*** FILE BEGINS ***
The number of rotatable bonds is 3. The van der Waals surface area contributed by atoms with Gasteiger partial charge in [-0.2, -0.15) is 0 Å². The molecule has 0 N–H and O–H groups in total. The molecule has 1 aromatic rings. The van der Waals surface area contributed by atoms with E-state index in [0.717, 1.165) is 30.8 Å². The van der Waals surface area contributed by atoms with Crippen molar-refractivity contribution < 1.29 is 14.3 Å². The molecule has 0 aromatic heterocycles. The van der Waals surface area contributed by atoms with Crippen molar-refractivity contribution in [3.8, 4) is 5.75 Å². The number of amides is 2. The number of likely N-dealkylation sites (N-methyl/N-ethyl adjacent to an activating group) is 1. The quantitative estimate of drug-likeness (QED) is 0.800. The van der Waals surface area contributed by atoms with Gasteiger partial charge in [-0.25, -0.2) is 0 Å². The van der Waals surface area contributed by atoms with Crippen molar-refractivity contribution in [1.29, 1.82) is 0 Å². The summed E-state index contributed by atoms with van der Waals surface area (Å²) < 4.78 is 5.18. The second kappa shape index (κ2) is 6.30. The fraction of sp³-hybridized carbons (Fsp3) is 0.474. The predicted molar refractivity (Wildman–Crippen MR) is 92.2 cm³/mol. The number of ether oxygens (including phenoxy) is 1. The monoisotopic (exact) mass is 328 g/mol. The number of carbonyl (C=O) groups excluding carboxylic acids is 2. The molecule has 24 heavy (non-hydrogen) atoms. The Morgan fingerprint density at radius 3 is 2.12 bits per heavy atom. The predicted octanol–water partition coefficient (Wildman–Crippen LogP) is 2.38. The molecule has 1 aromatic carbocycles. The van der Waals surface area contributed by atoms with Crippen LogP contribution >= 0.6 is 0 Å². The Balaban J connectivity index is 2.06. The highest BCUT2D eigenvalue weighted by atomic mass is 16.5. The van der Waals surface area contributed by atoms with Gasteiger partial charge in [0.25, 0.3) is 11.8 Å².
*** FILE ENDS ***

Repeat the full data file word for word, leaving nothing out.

The number of rotatable bonds is 3. The van der Waals surface area contributed by atoms with Gasteiger partial charge in [-0.2, -0.15) is 0 Å². The molecule has 0 N–H and O–H groups in total. The molecule has 1 aromatic rings. The van der Waals surface area contributed by atoms with E-state index in [0.717, 1.165) is 30.8 Å². The van der Waals surface area contributed by atoms with Crippen molar-refractivity contribution < 1.29 is 14.3 Å². The molecule has 0 aromatic heterocycles. The van der Waals surface area contributed by atoms with Crippen molar-refractivity contribution in [3.8, 4) is 5.75 Å². The number of amides is 2. The number of likely N-dealkylation sites (N-methyl/N-ethyl adjacent to an activating group) is 1. The quantitative estimate of drug-likeness (QED) is 0.800. The van der Waals surface area contributed by atoms with Gasteiger partial charge in [-0.25, -0.2) is 0 Å². The van der Waals surface area contributed by atoms with Crippen molar-refractivity contribution in [1.29, 1.82) is 0 Å². The summed E-state index contributed by atoms with van der Waals surface area (Å²) < 4.78 is 5.18. The second kappa shape index (κ2) is 6.30. The fraction of sp³-hybridized carbons (Fsp3) is 0.474. The predicted molar refractivity (Wildman–Crippen MR) is 92.2 cm³/mol. The number of ether oxygens (including phenoxy) is 1. The monoisotopic (exact) mass is 328 g/mol. The number of carbonyl (C=O) groups excluding carboxylic acids is 2. The molecule has 24 heavy (non-hydrogen) atoms. The Morgan fingerprint density at radius 3 is 2.12 bits per heavy atom. The predicted octanol–water partition coefficient (Wildman–Crippen LogP) is 2.38. The molecule has 1 aromatic carbocycles. The van der Waals surface area contributed by atoms with Crippen LogP contribution >= 0.6 is 0 Å². The Balaban J connectivity index is 2.06. The highest BCUT2D eigenvalue weighted by atomic mass is 16.5. The van der Waals surface area contributed by atoms with Gasteiger partial charge in [0.25, 0.3) is 11.8 Å².